Theo Anthony

China / 2016 / 1hr 26m

USA / 2016 / 1hr 22m

Sun 12:00, CCA Cinema

Sat 20:00, CCA Theatre

This urgent and moving documentary focuses on the struggle of Yi Jie, a young girl who lives with her family in a plastic-sorting town in China where recycled waste from Europe, the United States and other parts of Asia winds up. China is the world’s largest importer of plastic waste. Throughout the country, there are nearly 30 towns engaged in processing this refuse in highly toxic environments. This highly intimate portrait reveals the human and environmental costs of living and working in these artificial, and truly plastic, landscapes.

Across walls, fences, and alleys, rats not only expose our boundaries of separation but make homes in them. A portrait of Baltimore as a laboratory for both rodent and human populations alike, Rat Film is an acerbic, seductive and hugely inventive documentary that explodes the American city’s ‘rat problem’ into a powerful and poetic tale of urban, social and racial inequalities. Combining elements including academic research, tender encounters with eccentric characters, Google Maps hacks, a Dan Deacon soundtrack, the tactics of rat hunters and the architectural adaptations of rat keepers, Rat Film tells a devastating tale of a city’s means of keeping its ‘undesirable’ elements in order.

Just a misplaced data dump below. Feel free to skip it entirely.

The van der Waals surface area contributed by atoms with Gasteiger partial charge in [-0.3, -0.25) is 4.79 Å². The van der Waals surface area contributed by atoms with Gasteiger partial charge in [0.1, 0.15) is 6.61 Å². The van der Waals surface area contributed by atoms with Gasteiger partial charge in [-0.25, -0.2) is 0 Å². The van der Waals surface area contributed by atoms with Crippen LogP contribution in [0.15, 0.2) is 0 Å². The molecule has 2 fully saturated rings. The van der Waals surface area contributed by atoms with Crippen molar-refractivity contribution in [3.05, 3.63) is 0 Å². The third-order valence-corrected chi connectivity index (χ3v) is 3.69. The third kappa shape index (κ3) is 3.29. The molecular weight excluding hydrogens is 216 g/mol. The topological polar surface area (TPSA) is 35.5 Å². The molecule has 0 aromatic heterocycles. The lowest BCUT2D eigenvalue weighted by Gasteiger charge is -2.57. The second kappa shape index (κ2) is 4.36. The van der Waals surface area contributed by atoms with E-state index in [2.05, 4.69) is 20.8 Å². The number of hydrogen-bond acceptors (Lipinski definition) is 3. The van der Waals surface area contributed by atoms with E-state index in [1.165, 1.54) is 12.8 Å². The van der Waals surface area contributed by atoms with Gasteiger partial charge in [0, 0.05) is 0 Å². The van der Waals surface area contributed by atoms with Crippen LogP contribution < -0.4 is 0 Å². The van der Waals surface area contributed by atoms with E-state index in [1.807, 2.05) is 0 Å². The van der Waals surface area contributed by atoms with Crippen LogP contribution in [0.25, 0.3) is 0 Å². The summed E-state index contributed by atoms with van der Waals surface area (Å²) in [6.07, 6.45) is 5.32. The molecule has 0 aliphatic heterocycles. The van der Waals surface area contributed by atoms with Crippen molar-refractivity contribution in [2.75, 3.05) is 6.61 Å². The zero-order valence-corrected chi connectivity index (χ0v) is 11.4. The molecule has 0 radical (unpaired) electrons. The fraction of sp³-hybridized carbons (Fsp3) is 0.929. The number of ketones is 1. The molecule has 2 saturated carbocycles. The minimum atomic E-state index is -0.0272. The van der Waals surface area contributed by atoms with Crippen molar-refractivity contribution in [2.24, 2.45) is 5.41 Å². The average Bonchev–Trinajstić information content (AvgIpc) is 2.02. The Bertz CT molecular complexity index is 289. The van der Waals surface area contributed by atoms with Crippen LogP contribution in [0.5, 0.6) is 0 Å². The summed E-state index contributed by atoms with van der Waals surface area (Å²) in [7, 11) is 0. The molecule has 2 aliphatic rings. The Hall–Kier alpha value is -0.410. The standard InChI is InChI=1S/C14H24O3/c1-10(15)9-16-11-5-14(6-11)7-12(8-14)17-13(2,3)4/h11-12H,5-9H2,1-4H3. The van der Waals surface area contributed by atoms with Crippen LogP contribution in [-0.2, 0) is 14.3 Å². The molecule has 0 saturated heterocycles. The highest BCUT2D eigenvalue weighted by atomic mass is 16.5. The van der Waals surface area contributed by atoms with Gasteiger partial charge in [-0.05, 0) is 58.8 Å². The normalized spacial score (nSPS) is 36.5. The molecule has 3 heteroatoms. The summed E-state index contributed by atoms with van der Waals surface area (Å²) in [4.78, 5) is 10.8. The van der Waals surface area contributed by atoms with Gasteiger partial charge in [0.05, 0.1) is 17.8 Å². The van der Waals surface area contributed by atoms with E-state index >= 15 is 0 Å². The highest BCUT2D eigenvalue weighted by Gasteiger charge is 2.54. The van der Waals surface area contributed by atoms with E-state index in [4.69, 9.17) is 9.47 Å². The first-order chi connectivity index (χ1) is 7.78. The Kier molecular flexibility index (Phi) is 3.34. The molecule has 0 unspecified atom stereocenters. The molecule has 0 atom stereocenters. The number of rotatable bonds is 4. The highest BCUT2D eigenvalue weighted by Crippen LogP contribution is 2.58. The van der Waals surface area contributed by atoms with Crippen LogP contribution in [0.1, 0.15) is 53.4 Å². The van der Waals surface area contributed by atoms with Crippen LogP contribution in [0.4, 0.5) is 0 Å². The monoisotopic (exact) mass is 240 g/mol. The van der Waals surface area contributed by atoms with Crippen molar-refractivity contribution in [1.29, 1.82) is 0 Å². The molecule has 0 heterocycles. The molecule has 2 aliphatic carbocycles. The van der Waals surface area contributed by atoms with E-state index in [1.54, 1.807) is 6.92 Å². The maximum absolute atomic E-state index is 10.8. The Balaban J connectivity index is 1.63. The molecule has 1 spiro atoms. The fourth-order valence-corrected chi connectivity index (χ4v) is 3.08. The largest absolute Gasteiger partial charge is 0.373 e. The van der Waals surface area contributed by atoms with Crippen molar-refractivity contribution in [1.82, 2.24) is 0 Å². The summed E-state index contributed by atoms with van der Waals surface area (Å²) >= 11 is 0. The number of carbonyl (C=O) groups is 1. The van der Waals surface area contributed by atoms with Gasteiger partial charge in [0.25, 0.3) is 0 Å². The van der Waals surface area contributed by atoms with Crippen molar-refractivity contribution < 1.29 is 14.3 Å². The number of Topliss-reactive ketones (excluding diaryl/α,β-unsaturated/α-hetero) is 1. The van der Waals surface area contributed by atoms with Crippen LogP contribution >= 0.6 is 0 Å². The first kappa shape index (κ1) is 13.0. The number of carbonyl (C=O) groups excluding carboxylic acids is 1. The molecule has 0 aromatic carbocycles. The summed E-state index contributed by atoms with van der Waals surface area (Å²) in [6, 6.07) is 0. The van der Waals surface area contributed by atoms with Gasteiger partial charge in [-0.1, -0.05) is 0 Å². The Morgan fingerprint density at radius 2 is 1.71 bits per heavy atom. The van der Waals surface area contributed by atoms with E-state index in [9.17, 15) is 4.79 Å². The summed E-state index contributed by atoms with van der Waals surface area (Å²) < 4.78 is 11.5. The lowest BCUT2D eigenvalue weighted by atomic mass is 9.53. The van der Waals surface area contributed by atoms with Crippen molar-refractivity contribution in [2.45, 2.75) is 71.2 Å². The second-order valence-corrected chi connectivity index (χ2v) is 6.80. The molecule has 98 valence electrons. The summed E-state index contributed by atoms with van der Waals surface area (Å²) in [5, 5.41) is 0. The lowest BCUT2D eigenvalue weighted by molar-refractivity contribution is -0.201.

DHRFF / 2017